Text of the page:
In 2004, the Centre for Ecology and Hydrology (CEH) at Lancaster secured funding via the Rural Development Service (now part of Natural England) from the Rural Enterprise Scheme jointly with the National Trust for a 12 month lake monitoring programme entitled “An investigation into the potential impacts of farming practices on Loweswater”. The aim of the CEH study was to try to improve understanding of the causes of algal blooms in the lake by analysis of monitoring data collected during an annual cycle and to provide information on ways in which the pollution problems could be addressed.

Sampling and analysis of the feeder streams to Loweswater showed that Dub Beck accounted for most of the principle nutrients entering the lake. In terms of phosphorus, land run-off was the only source of particulate phosphorus, which accounted for about 50% of the total (particulate + dissolved) phosphorus entering the lake. Land run-off (which includes any fertiliser-derived phosphorus) was the main source of total phosphorus, but only accounted for about one third of dissolved phosphorus entering the lake. It is the dissolved phosphorus present as phosphates that is available to the algae and the rest of this dissolved phosphorus came from farmyard slurry/manure (just under 50%) and septic tank discharges (about 20%).

In the spring of 2005, the phytoplankton produced a bloom dominated by cyanobacteria. This contrasted with the normal Spring pattern of dominance by diatoms that is found in many other lakes. There was also a smaller summer algal bloom which was probably largely supported by this internal cycling of nutrients from the bottom sediments. Modelling of the lake processes confirmed the dominant effect of phosphorus in controlling phytoplankton production. It was concluded that the main options for reducing phytoplankton production were:

  • to ensure that all of the septic tanks were functioning correctly
  • to reduce losses of phosphorus from animal husbandry activities, eg by restricting slurry spreading and by reducing input from slurry tanks and
  • to minimise fertiliser applications in line with the requirements for grass production.

You can read the full CEH report on farming practices here.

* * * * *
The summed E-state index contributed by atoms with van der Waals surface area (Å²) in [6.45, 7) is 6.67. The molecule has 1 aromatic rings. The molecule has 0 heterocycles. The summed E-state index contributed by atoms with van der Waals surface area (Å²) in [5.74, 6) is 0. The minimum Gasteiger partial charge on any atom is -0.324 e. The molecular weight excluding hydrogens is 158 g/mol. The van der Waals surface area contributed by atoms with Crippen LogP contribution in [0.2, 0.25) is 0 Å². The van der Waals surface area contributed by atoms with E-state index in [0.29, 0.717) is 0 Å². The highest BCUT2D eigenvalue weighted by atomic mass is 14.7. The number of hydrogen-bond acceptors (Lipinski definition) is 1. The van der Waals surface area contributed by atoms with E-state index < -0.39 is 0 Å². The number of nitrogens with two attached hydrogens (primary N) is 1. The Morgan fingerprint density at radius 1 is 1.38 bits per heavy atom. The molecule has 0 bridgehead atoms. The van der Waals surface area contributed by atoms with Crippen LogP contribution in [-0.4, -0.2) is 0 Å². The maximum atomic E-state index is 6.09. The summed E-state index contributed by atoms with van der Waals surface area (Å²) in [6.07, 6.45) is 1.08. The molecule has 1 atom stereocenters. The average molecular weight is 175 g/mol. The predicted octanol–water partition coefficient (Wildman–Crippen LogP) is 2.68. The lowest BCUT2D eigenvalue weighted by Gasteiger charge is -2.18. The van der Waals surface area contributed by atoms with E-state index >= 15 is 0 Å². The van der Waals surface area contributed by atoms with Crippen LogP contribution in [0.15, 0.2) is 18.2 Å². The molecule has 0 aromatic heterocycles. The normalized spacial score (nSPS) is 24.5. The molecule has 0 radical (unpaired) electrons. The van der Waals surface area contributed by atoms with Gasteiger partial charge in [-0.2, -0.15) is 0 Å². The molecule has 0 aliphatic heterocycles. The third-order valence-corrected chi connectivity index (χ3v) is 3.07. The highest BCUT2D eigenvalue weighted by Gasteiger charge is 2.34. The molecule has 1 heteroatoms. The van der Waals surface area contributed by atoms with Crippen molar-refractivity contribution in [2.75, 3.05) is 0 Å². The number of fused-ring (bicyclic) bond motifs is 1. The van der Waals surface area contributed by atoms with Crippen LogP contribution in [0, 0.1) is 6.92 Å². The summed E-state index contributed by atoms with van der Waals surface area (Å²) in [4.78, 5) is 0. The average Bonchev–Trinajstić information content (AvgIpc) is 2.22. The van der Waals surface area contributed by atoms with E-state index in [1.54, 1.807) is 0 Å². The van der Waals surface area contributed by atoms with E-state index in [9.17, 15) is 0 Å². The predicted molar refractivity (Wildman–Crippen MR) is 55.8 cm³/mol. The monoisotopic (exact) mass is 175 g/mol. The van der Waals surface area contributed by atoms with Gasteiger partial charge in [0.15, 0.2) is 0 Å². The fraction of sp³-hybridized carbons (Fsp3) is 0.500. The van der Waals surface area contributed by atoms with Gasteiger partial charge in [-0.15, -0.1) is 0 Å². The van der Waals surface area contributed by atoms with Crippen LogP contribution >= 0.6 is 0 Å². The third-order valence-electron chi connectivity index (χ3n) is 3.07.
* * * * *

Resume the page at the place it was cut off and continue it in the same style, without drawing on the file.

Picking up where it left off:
At about same time as this CEH study, the potential for a wider exploration of what was happening in the Loweswater catchment arose in the form of a joint Research Council funding programme, the Rural Economy and Land Use Programme (RELU). This led to scientists from CEH coming together with social scientists from Lancaster University to discuss potential joint work in the catchment. The Farmers Improvement Group provided a locus to explore the catchment from a much broader perspective both scientifically and in terms of joint working with stakeholders and regulatory/policy institutions. Before embarking on a full multi-disciplinary project, they felt that a preliminary “scoping” study to explore this potential would be beneficial and this was carried out in 2004-5 with the following aims:

  • To identify the range of factors that will need to be investigated in order to understand the catchment,
  • To identify and bring together the expertise and data required to address issues within the Loweswater catchment; and
  • To hold structured discussions at Lancaster University in order to begin the process of understanding one another’s interpretation of research visits and data findings, and how best to move forward and build from such insights.

In order to bring together questions about the responsibilities for phosphorus inputs to Loweswater and the consequent algal blooms with the responsibilities for addressing and remedying this problem, the scoping study concluded that it would be necessary to:

  • Link terrestrial and aquatic ecological knowledge,understand the role of local culture, local knowledge and understanding, social mores and relationships in shaping land and resource management in the catchment;
  • Understand the way in which institutional arrangements pertaining to agriculture, water resources, environmental protection, economic regeneration, local government, tourism and recreation shape opportunities and constraints for catchment management; and
  • Understand how economic issues for catchment residents affect resource use and management and thereby affect terrestrial and aquatic ecology.

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